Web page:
For Mary Jane Logan McCallum, researching the history of student life at Mount Elgin Boarding School is personal.
The history professor and member of the Munsee-Delaware Nation first heard about the institution through mentions of her great-grandfather and brother attending.
Now she has written a new book detailing the exploitation of child labor in residential homes – focusing on the everyday gendered labor of boys and girls between 1890 and 1915. The facility operated on Chippewa of the Thames First Nation for more than 100 years, around 25 km southwest of London.
“There’s a deep sense of injustice,” she said.
Her research – which looked at old maps, photos, school reports, letters and financial documents – revealed that students and parents felt that the amount of work was detrimental to academic learning and physical well-being. Housework by girls and farm work by boys.
The daily work in the school was done by the children due to “scarce” funding. Education at the school prepared students for the “lowest levels of the social hierarchy” in Canadian society, she said.
The school “is not a symbol of education, but of hunger, impoverishment, loneliness, punishment, and relentless hard work,” wrote Mary Jane in the book.
The title, Nii Ndahlohke, translates to “I work” in Lunaape, the Munsee-Delaware language.
The book is not the “definitive history of this school,” she said. “This is one story among many that we can learn something from.”
The loss of language, culture and tradition could be felt
May Jane’s brother, Ian McCallum, translated some vocabulary from the book into Lunaape. He is the only advanced speaker of the Lunaape language in the nation of Munsee-Delaware, a language classified as critically endangered by UNESCO.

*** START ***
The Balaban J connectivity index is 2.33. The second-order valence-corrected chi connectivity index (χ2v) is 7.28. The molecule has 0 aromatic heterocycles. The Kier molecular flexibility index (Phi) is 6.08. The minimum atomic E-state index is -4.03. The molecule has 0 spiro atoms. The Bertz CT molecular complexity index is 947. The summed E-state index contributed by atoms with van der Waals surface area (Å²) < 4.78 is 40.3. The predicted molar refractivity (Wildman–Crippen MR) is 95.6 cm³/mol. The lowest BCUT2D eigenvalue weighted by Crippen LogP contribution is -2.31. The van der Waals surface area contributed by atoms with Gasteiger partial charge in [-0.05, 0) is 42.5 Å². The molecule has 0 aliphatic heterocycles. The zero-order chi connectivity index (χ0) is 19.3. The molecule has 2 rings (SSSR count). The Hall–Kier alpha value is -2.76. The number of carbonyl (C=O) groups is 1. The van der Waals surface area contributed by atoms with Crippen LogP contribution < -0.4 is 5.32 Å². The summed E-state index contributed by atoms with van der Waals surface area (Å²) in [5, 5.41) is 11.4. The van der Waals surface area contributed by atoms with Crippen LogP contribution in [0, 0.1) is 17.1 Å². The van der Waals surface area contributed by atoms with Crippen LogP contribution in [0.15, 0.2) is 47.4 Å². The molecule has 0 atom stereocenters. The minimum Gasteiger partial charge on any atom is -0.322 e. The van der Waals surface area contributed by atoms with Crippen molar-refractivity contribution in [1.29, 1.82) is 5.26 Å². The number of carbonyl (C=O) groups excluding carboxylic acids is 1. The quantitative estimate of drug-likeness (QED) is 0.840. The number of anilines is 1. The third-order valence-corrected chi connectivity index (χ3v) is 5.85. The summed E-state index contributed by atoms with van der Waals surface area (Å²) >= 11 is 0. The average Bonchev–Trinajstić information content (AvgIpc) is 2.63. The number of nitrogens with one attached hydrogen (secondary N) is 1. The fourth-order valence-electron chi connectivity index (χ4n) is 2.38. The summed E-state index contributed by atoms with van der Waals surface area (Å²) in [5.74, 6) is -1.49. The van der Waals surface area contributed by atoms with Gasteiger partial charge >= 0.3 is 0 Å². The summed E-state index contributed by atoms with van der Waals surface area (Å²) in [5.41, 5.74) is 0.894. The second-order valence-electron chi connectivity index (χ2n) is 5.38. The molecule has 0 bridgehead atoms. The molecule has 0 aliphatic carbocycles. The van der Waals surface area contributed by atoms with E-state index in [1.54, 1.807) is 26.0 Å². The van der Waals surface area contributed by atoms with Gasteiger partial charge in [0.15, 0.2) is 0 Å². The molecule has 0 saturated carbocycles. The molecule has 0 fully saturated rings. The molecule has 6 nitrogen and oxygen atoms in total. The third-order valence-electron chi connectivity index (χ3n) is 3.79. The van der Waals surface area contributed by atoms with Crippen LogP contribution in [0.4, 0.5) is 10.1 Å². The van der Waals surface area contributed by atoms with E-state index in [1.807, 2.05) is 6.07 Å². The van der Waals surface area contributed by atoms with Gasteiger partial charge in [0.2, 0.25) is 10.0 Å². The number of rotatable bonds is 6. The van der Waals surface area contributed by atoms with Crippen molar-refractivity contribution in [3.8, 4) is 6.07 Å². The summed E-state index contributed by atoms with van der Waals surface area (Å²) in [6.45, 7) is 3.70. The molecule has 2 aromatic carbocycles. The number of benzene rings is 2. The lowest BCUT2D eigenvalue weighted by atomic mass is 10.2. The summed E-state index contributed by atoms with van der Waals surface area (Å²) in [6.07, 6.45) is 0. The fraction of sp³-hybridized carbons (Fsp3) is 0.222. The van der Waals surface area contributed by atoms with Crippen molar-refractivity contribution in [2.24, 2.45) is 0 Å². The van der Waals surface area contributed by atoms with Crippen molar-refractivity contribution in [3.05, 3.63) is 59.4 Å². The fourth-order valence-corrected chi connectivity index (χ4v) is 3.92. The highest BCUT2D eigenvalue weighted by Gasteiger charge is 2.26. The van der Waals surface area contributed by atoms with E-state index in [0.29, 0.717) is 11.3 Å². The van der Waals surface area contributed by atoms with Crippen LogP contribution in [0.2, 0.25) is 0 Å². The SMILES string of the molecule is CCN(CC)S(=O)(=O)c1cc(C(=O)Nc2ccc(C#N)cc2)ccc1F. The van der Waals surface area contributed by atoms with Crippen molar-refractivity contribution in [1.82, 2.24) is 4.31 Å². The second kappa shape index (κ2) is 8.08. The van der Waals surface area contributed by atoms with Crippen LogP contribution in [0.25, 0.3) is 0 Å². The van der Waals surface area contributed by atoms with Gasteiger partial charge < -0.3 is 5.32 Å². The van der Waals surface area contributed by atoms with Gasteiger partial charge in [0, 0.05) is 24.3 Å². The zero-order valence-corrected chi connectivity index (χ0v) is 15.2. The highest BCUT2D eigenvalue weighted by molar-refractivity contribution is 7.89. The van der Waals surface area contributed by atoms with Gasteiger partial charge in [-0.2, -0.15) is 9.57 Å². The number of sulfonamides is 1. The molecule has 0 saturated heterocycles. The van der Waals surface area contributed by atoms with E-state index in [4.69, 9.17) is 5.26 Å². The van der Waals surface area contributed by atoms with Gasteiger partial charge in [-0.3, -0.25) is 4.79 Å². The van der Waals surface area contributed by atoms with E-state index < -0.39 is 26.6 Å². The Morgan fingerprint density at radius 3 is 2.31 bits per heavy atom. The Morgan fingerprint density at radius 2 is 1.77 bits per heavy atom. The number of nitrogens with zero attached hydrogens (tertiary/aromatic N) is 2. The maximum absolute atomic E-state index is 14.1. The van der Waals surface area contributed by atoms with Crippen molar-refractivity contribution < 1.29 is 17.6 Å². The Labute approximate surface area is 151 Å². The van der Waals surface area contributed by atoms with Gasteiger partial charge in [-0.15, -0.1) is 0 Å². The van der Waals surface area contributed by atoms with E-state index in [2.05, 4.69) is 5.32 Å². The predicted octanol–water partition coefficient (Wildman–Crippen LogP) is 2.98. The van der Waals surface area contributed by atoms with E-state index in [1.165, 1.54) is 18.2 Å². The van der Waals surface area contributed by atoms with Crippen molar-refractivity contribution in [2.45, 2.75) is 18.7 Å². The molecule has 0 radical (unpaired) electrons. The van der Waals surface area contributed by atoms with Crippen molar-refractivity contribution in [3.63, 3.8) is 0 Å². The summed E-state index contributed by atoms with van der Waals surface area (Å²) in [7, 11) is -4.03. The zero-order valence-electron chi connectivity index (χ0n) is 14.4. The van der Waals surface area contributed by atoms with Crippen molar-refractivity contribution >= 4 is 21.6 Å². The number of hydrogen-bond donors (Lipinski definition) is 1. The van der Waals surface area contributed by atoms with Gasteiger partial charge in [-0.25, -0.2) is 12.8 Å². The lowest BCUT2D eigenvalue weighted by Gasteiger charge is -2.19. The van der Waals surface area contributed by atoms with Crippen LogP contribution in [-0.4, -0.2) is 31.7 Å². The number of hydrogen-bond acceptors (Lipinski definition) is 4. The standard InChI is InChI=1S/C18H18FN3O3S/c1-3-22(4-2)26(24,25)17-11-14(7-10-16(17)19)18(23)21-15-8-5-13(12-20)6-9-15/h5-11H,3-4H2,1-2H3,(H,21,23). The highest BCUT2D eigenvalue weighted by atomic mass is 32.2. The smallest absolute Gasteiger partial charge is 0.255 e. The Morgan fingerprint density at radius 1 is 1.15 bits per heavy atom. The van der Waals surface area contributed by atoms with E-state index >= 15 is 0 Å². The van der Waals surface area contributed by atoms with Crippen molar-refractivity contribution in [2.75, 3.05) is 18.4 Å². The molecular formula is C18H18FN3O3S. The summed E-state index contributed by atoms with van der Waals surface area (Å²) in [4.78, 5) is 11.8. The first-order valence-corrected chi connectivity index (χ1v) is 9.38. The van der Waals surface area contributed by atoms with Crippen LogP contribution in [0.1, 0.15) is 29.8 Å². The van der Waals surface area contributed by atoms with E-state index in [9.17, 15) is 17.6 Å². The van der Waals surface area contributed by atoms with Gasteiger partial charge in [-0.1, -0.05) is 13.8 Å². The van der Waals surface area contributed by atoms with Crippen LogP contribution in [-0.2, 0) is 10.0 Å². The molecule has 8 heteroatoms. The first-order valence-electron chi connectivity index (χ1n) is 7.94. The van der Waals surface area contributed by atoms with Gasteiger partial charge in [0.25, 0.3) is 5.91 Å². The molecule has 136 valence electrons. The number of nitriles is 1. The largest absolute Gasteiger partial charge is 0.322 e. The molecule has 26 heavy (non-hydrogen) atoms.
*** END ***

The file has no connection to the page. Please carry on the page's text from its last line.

He found there was a lack of information about Mount Elgin Industrial School — particularly what boys and girls were doing there, he said. Those stories weren’t often heard at home, but the loss was.
“The legacy in terms of the loss of language and culture and tradition was definitely felt,” said Ian.
“This is a very dark period in Canadian history and a very dark period for Indigenous history,” he said. The stories told in the book are important in recognizing what his ancestors and family members went through so “we can make sure this never happens again.”
Book will be teaching aid
Mary Jane hopes the book can be used as a teaching tool for elementary schools.
“Hopefully it’s written in a way that everyone enjoys reading, but we wanted to specifically address the experiences of children who are the same age as those who are being taught in schools,” she said.
She is currently visiting professor of history at Western University while pursuing a sabbatical at the University of Winnipeg. She is also Canada’s Research Chair in Indigenous Peoples, History and Archives.
The book launch for Nii Ndahlohke will be held on Monday, September 26 from 3:30-5:30 p.m. in the Huron University College Auditorium in association with the Huron Community History Centre.
Mary Jane is accompanied by a panel that includes translator Ian and bead artist Donna Noah, who created a piece featured in the book.
Proceeds from book sales go to Indigenous language and history projects like Save the Barn, a campaign to convert a barn at Mt Elgin Residential School into a cultural center in Chippewa for the Thames First Nation, she said.
A national Indian Residential School Crisis Line has been established to support former students and those affected. People can access emotional and crisis referral services by calling the 24-hour national crisis hotline: 1-866-925-4419.